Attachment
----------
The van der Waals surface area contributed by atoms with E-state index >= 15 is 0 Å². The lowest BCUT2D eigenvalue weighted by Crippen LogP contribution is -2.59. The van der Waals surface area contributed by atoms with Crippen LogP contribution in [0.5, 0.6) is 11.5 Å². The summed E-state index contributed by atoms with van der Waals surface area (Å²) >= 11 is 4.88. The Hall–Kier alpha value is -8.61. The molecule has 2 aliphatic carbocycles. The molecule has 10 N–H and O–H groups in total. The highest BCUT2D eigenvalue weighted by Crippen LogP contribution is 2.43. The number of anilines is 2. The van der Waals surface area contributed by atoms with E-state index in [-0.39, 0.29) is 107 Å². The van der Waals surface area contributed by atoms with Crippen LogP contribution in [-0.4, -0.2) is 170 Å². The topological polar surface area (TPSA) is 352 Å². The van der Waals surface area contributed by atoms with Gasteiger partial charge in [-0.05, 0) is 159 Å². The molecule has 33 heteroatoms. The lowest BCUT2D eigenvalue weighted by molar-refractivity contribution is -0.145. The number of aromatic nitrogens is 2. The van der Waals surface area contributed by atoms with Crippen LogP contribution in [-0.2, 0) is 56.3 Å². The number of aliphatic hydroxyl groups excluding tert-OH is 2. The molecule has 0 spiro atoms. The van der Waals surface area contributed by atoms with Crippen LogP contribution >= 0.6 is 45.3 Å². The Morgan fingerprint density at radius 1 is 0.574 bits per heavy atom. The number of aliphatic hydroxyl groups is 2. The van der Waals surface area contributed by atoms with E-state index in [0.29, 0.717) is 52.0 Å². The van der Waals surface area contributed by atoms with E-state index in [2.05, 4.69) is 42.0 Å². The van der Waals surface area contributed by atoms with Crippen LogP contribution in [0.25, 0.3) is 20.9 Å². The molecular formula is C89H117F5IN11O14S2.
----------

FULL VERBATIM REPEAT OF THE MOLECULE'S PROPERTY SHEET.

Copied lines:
The van der Waals surface area contributed by atoms with E-state index >= 15 is 0 Å². The lowest BCUT2D eigenvalue weighted by Crippen LogP contribution is -2.59. The van der Waals surface area contributed by atoms with Crippen LogP contribution in [0.5, 0.6) is 11.5 Å². The summed E-state index contributed by atoms with van der Waals surface area (Å²) >= 11 is 4.88. The Hall–Kier alpha value is -8.61. The molecule has 2 aliphatic carbocycles. The molecule has 10 N–H and O–H groups in total. The highest BCUT2D eigenvalue weighted by Crippen LogP contribution is 2.43. The number of anilines is 2. The van der Waals surface area contributed by atoms with E-state index in [-0.39, 0.29) is 107 Å². The van der Waals surface area contributed by atoms with Crippen LogP contribution in [-0.4, -0.2) is 170 Å². The topological polar surface area (TPSA) is 352 Å². The van der Waals surface area contributed by atoms with Gasteiger partial charge in [-0.05, 0) is 159 Å². The molecule has 33 heteroatoms. The lowest BCUT2D eigenvalue weighted by molar-refractivity contribution is -0.145. The number of aromatic nitrogens is 2. The van der Waals surface area contributed by atoms with Crippen LogP contribution in [-0.2, 0) is 56.3 Å². The number of aliphatic hydroxyl groups excluding tert-OH is 2. The molecule has 0 spiro atoms. The van der Waals surface area contributed by atoms with Crippen LogP contribution >= 0.6 is 45.3 Å². The Morgan fingerprint density at radius 1 is 0.574 bits per heavy atom. The number of aliphatic hydroxyl groups is 2. The van der Waals surface area contributed by atoms with E-state index in [0.29, 0.717) is 52.0 Å². The van der Waals surface area contributed by atoms with E-state index in [2.05, 4.69) is 42.0 Å². The van der Waals surface area contributed by atoms with Crippen LogP contribution in [0.25, 0.3) is 20.9 Å². The molecular formula is C89H117F5IN11O14S2.